After more than a year of legal battles, on Thursday, Meghan Markle won a portion of her privacy lawsuit against the publisher of the Mail on Sunday, Associated Newspapers.

The Duchess of Sussex sued the publisher for violating her privacy and copyright infringement after it published a personal letter she wrote to her father, Thomas Markle, AP News reports.

Following her court victory, Meghan shared a personal statement reflecting on how grateful she was that the publisher would be held responsible for “their illegal and dehumanizing practices.”

“These tactics (and those of their sister publications MailOnline and the Daily Mail) are not new; in fact, they’ve been going on for far too long without consequence,” she said.

“For these outlets, it’s a game. For me and so many others, it’s real life, real relationships, and very real sadness. The damage they have done and continue to do runs deep.”

Meghan ultimately hopes the case will serve as a warning and set a precedence that will deter publications from invading and exploiting someone’s privacy.

“I share this victory with each of you—because we all deserve justice and truth, and we all deserve better,” she said.

Meghan first filed the lawsuit against Associated Newspapers in October 2019, Marie Claire reports. On Thursday, High Court judge Mark Warby revealed his ruling in the case.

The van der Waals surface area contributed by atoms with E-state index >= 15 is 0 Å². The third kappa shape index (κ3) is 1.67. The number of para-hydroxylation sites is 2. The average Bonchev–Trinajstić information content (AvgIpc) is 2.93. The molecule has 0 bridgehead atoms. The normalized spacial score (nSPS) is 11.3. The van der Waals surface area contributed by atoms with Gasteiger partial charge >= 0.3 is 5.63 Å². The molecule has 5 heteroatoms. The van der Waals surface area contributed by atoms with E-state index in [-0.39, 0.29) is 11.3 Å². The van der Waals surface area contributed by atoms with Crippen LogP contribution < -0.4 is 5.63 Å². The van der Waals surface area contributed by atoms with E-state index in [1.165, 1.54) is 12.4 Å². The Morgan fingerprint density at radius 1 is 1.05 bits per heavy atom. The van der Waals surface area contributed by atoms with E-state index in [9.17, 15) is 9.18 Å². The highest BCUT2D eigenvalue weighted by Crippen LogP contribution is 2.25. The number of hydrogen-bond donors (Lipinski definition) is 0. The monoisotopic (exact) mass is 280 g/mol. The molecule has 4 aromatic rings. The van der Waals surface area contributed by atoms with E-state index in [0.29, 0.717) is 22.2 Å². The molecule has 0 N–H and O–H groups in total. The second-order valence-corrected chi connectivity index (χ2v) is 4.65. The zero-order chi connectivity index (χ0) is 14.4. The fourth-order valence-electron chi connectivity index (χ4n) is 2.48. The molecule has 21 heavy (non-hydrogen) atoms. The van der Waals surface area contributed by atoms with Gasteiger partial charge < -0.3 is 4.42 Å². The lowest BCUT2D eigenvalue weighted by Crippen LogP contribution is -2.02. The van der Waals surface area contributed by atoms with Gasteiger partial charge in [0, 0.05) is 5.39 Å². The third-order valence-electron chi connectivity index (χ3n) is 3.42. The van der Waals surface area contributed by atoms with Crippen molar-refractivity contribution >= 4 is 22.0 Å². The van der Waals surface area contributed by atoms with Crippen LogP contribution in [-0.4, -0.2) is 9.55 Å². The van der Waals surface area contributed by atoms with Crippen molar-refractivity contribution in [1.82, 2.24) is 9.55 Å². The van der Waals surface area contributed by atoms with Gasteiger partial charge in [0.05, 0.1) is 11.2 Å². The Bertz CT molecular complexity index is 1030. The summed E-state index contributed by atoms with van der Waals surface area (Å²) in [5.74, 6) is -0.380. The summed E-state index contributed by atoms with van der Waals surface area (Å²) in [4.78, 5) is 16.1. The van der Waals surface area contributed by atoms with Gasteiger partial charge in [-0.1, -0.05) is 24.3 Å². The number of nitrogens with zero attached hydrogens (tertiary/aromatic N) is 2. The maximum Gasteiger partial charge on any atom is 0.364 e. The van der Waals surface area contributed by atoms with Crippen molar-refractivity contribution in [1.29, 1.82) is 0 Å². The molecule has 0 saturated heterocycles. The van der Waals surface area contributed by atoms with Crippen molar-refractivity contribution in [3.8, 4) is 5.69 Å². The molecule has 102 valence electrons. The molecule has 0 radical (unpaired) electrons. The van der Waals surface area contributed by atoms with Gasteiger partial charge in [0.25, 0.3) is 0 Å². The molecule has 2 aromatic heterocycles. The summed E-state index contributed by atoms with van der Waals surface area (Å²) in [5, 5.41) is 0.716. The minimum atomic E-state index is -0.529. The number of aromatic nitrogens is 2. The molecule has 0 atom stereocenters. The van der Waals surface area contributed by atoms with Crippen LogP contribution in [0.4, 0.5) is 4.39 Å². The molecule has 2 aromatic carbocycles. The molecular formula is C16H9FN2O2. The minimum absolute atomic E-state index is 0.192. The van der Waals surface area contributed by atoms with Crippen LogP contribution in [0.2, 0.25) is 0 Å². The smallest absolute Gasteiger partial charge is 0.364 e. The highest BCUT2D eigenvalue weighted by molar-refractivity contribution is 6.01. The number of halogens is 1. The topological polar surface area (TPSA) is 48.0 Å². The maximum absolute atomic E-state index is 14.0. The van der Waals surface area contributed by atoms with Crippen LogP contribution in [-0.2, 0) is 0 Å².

“The claimant had a reasonable expectation that the contents of the letter would remain private. The Mail Articles interfered with that reasonable expectation,” the judgment read.

A spokesperson for Associated Newspapers Ltd revealed the company is mulling over its next move. “We are very surprised by today’s summary judgment and disappointed at being denied the chance to have all the evidence heard and tested in open court at a full trial,” the rep said in a statement.

“We are carefully considering the judgment’s contents and will decide in due course whether to lodge an appeal.”

Although Warby ruled in Meghan’s favor regarding the publication’s misuse of her private information and copyright infringement, the judge suggested a “limited trial” should be held to determine whether Meghan was the sole creator of the letter.

Meghan Markle and her husband Prince Harry quit frontline British royal duties this year and moved to California
Meghan Markle and her husband Prince Harry quit frontline British royal duties this year and moved to California AFP / Michele Spatari